I’ve never been a big fan of customer testimonials. I don’t hate them, nor do I fail to understand their value. But when I’m evaluating a potential purchase, I don’t put much stock in an anonymous out-of-context quote on a website.
I think it’s great when customers are so satisfied with a company’s product or service that they’re willing to publicly thank their vendor. If I was running a business and I had customers telling me they were thrilled with my work, I’d be delighted. I would absolutely thank them for their business and, yes, I’d probably ask them if they’d be willing to share that positivity for a testimonial. I mean, it makes sense if customers are happy to try and leverage their genuine emotion as a marketing tool.
I will admit it is reassuring for me when I’m on a company’s website and it has testimonials posted. I want to know when I am considering doing business with a vendor that the potential exists for an optimal experience. For complete customer satisfaction.
But those testimonials, alone, aren’t going to convince me the company is the right business for my job. A website absent of testimonials might give my pause — “If no one is willing to vouch for this company, how good can it be?” — but a site filled with them doesn’t lock in my business. That’s the baseline level of performance I expect all potential businesses to meet.
No, the best way to earn my business is word of mouth.
I want to hear directly from the customers writing those testimonials. I want to know the story behind their decision to go with Vendor A over Vendor B, and why after their transaction was complete that they were so pleased they felt obligated to share that experience for some corner of Vendor A’s website. I want to know the same thing can happen to me. And I’ll tell you, your customers feel the same way.
Earlier this year Randall-Reilly (publisher of Trucks, Parts, Service) completed a reader survey of nearly 600 used truck buyers in an effort to better understand how owner-operators and commercial fleets shop for and buy new (to them) equipment. While some results of this survey can be found in our November magazine feature regarding promoting used equipment online, one specific finding I’d like to address here is responder feedback.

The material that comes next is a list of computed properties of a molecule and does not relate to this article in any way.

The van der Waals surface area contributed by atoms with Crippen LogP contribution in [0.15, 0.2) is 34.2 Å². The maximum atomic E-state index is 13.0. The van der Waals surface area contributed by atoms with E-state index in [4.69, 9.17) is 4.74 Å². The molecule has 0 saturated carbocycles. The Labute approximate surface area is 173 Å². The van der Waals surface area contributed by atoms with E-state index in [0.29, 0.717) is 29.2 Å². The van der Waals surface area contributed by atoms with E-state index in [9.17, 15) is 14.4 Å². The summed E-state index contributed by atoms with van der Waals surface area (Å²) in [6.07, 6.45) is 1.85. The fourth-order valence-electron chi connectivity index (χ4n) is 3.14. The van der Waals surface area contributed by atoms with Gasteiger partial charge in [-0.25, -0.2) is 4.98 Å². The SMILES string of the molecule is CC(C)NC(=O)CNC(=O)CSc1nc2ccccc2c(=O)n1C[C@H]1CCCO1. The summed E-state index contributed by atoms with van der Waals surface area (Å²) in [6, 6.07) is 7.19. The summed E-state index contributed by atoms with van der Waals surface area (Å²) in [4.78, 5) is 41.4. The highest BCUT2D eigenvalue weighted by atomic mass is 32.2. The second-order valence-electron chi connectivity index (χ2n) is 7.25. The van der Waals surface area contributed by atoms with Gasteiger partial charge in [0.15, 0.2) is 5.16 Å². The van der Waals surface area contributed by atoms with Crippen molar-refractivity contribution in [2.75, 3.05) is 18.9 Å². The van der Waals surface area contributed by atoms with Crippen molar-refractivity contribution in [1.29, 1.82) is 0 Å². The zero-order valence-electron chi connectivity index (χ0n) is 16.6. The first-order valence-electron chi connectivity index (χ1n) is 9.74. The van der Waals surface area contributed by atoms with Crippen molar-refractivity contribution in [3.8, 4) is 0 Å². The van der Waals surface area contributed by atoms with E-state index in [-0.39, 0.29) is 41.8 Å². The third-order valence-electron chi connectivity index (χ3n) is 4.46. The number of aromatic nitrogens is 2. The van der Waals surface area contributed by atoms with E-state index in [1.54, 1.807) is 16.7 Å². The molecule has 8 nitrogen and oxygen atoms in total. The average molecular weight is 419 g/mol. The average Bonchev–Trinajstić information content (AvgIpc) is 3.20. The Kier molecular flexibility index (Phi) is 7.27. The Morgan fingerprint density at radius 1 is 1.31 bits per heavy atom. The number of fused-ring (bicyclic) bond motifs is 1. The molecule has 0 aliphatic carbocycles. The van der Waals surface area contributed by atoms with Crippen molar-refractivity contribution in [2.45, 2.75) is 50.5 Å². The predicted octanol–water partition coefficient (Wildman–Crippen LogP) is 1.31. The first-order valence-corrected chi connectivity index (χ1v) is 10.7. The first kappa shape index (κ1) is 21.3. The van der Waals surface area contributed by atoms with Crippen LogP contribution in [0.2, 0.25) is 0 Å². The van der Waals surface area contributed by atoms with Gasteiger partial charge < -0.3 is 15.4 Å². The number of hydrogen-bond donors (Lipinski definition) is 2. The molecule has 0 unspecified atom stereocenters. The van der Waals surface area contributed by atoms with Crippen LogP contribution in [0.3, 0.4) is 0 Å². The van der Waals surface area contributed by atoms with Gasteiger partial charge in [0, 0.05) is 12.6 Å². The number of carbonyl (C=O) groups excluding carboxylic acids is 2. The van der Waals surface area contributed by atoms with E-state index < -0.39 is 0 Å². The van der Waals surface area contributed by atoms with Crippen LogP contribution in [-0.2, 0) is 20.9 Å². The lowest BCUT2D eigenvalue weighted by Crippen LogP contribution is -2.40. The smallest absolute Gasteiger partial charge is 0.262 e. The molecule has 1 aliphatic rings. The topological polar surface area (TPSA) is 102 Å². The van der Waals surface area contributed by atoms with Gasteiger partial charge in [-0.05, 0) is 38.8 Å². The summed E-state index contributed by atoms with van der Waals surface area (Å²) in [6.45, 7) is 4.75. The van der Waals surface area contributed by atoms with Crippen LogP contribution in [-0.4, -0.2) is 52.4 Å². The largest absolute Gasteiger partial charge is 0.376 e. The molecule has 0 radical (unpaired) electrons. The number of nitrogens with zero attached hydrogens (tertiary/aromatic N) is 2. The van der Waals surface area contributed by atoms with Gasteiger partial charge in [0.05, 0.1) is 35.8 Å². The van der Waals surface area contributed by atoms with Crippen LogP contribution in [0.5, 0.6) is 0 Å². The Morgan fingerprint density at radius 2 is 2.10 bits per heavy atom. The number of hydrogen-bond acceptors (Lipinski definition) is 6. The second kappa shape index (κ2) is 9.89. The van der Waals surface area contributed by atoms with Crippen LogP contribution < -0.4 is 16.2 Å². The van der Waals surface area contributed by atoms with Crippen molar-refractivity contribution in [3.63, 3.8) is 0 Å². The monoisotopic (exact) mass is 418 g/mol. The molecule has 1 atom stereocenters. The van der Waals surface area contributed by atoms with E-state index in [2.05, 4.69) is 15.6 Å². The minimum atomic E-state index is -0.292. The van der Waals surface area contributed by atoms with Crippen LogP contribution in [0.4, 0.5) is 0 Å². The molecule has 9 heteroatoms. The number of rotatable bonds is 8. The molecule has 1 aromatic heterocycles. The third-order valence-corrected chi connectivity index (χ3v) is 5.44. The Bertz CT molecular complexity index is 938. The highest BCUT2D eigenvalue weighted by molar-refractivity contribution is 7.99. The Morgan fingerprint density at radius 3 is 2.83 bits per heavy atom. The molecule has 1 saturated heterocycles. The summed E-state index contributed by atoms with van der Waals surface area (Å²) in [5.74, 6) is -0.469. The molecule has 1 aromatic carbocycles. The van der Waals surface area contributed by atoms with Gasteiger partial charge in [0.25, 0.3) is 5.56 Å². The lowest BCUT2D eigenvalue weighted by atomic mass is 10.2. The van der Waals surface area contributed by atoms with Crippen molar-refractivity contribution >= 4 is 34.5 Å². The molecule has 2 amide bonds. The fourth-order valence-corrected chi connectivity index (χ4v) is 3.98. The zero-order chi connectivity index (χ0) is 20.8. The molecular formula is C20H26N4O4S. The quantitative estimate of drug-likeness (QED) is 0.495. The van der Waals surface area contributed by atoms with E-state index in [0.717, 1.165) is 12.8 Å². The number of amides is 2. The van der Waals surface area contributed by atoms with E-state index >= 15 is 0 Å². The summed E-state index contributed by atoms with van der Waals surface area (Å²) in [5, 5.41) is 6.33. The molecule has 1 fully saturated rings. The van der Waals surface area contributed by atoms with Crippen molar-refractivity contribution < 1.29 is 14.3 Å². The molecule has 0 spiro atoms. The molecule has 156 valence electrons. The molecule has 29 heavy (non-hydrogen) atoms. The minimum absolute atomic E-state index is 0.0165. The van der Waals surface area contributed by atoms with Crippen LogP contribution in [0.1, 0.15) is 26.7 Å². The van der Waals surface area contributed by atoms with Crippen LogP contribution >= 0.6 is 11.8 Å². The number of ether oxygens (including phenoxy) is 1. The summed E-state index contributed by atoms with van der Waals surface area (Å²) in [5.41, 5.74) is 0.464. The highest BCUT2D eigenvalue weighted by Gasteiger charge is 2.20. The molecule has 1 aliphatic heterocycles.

Today’s used truck and trailer buyers are becoming increasingly comfortable using online resources to evaluate their next purchase.
Print periodicals still have value to some customers and dealer visits remain imperative when reaching the latter stages of a buyer’s journey, but when it comes down to one guy looking for one truck (or one trailer, or one service provider, or one reliable parts vendor), responders to Randall-Reilly’s survey were nearly unanimous — when they have questions about a piece of equipment, they want to talk to those who own it. Those who have already bought it.
From one-truck operators to North America’s largest fleets, “word of mouth” remains the most valuable marketing tool in the trucking industry.
And so, I ask you, how are you linking potential customers with satisfied partners? How are you leveraging your existing relationships to generate new business? Do you have customers who are willing to vouch for you?
I know the answer to that question is yes. I’ve seen many of your websites. It’s time to use that loyalty for more than a two-sentence snippet online.
Sometimes the best sales pitch doesn’t have to come from your team.